You are Tamil? You must know the Bharatanatyam?” This is a lazy man’s way to start a conversation, but it reinforces the cliché that a young girl from a middle-class family from Chennai would surely have learnt Bharatanatyam. “A south Madras chick, then it must be Kalakshetra?” Yeah, right!
As students in Chennai, we had no sense of the history of Kalakshetra and were ignorant of the cultural politics of the place. Kalakshetra was the school that stood by the whispering waves, a sylvan spot whose silence was broken by the thump of drums or strings of a violin to an old note. It was the benchmark for the mushrooming practice of young girls to learn dance after a fashion to imbibe “cultured hobbies and manners” that included tailoring, cooking and music that Mrs Beeton would have so approved of in the 1940s. Isabella Mary Beeton, a cookery writer, was the author of Mrs Beeton’s Book of Household Management.
Rukmini Devi--A Life: Penguin, 243 pages, Rs550.
My memories of Rukmini Devi, the founder of Kalakshetra, was of a handsome woman in her late 70s who carried herself with remarkable elegance beyond her years.
There were many dancers, gender activists and sociologists who challenged Kalakshetra and Rukmini Devi’s genre of dance called Bharatanatyam. She was criticized for sanitizing dance in the name of being pristine; it did away with the original rasa, the frisson, to replace it with Victorian prudery. Dravidian activists held it up as another example of how indigenous Tamil culture had been usurped as high art by the elite community of the times, surpassing native culture.
Setting aside the criticisms, it is remarkable how Rukmini Devi, from an orthodox family milieu, defied social stigma to learn a performing art at 30, beseech elder Devadasi women such as Mylapore Gowri Ammal and other gurus to teach her to dance, then endeavoured to make it socially acceptable. She also founded an institution for it, making Tamil dance a renowned art. Rukmini Devi—A Life by Leela Samson is a truthful tribute to one of India’s leading artistic minds, whose legacy continues to have an impact on many hearts and minds, not just on the performing and fine arts, but on education and philosophy.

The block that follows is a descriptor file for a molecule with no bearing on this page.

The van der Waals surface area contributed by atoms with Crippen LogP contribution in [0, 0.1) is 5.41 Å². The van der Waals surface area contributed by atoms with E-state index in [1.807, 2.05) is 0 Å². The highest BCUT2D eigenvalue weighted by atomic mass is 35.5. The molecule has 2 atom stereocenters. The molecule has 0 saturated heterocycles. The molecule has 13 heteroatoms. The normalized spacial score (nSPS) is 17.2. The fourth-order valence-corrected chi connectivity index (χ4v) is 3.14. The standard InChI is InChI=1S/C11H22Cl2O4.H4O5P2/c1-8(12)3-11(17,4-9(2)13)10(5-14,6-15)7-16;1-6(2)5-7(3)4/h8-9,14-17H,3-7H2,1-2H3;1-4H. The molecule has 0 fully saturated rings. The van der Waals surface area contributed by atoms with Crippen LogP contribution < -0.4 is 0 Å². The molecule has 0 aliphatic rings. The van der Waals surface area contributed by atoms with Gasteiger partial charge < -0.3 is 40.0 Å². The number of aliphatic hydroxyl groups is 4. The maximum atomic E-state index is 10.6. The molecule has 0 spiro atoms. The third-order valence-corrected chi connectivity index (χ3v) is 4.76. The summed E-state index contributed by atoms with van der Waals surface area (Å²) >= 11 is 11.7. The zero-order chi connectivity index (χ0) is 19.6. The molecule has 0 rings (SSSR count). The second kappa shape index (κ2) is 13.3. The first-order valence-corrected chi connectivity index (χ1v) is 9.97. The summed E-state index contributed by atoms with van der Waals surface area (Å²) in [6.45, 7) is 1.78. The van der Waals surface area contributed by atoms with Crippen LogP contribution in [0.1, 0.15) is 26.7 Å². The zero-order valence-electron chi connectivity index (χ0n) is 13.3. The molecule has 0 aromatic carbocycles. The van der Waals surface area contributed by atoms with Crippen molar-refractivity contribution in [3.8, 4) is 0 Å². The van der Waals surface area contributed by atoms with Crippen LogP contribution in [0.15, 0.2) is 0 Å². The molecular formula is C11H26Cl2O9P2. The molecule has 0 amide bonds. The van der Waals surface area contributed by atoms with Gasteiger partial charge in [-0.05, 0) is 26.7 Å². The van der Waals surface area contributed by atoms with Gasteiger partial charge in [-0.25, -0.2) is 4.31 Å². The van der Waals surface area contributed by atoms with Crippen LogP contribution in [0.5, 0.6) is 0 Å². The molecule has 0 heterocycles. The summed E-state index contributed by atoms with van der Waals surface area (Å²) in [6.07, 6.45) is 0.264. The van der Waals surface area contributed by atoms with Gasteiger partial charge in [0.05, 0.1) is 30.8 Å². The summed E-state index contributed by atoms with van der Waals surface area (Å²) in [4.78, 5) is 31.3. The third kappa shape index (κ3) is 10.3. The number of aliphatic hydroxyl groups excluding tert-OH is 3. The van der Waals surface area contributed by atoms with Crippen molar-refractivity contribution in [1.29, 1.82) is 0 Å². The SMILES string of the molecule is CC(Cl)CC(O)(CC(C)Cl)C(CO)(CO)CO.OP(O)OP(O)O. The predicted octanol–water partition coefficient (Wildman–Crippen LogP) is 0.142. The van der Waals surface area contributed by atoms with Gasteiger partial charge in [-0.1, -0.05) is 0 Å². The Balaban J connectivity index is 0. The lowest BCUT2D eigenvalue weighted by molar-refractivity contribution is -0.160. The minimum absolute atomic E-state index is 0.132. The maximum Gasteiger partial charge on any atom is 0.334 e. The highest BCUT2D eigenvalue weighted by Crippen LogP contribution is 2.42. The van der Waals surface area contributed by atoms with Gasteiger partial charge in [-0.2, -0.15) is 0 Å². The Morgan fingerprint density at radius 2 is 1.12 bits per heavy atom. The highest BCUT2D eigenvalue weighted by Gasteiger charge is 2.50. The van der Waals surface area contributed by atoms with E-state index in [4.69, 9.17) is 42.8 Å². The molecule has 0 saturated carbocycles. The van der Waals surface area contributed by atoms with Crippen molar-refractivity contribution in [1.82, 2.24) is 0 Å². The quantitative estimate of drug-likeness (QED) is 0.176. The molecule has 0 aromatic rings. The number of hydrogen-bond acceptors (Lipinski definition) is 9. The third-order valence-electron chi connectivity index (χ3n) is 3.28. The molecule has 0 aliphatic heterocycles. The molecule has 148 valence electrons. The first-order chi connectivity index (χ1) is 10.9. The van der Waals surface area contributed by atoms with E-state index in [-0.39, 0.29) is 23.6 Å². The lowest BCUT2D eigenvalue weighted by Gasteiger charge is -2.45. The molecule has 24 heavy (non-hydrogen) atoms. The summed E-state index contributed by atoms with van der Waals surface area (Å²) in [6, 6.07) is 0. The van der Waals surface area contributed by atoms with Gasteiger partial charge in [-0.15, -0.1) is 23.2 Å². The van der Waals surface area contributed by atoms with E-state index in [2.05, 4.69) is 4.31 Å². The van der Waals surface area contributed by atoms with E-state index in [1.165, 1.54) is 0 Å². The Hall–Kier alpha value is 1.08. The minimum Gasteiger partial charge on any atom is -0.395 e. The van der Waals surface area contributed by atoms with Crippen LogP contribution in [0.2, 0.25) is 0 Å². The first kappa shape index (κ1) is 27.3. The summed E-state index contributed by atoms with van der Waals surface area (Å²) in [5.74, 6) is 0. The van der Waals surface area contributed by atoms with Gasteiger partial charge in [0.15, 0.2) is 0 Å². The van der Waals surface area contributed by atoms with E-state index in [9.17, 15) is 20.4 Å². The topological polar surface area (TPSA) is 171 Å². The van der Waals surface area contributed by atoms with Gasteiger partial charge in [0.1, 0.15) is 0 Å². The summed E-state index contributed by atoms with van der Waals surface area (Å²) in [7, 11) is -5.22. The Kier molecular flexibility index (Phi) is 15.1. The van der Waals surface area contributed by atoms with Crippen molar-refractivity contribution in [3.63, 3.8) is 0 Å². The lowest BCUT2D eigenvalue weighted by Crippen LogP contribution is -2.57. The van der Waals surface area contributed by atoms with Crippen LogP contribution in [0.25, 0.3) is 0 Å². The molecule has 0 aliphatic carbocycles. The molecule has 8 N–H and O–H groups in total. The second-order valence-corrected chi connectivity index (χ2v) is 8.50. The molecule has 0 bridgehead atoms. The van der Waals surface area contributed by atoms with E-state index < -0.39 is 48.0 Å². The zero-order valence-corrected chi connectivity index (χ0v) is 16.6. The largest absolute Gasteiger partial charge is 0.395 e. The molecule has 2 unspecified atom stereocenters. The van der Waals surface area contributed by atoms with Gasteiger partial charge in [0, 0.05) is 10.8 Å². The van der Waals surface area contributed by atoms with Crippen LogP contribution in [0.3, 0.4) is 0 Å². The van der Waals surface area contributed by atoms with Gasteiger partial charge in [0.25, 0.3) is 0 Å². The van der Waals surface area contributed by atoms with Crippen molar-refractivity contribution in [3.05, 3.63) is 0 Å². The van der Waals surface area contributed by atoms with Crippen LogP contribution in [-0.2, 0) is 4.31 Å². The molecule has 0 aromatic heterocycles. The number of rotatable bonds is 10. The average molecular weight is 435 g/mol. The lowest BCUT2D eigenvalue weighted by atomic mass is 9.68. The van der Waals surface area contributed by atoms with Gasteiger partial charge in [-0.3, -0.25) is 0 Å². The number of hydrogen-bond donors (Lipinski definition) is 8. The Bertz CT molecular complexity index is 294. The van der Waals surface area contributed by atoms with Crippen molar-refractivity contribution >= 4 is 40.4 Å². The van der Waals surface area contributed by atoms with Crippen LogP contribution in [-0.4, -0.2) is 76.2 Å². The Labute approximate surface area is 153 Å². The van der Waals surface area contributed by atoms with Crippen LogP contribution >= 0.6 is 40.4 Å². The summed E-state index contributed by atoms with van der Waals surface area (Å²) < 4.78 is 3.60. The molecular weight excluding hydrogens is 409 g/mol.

Samson’s biography is a veritable trove of information on the early 1900s, especially the social and cultural history of the 1920s and 1930s. Chennai was the headquarters of the Theosophical Society; the freedom movement had gathered much momentum—spirited thinkers were active in challenging social norms and charting new courses in social, economic and creative channels.
The biography records in unsparing detail the many challenges and tribulations, and controversies of the Theosophical leaders and Rukmini Devi, whose family and journey into the arts was woven into that of the Theosophists.
Rukmini Devi hailed from a traditional Tamil Brahmin family. Her father’s sense of propriety and spartan sense of style had a lifelong effect on her. But greater was the impact of her association with Theosophists Annie Besant and George Arundale, who shaped her life and opened her to experiences beyond the confines of domesticity, and Anna Pavlova, who drew her to dance as a form of creative expression. Rukmini Devi was 16 and Arundale 41 when they decided to marry.
Rukmini Devi’s journey from a quiet life of domesticity to one that embraced dance and the arts is detailed, written in a language that is simple, unaffected and elegant—a book Rukmini Devi would have liked.
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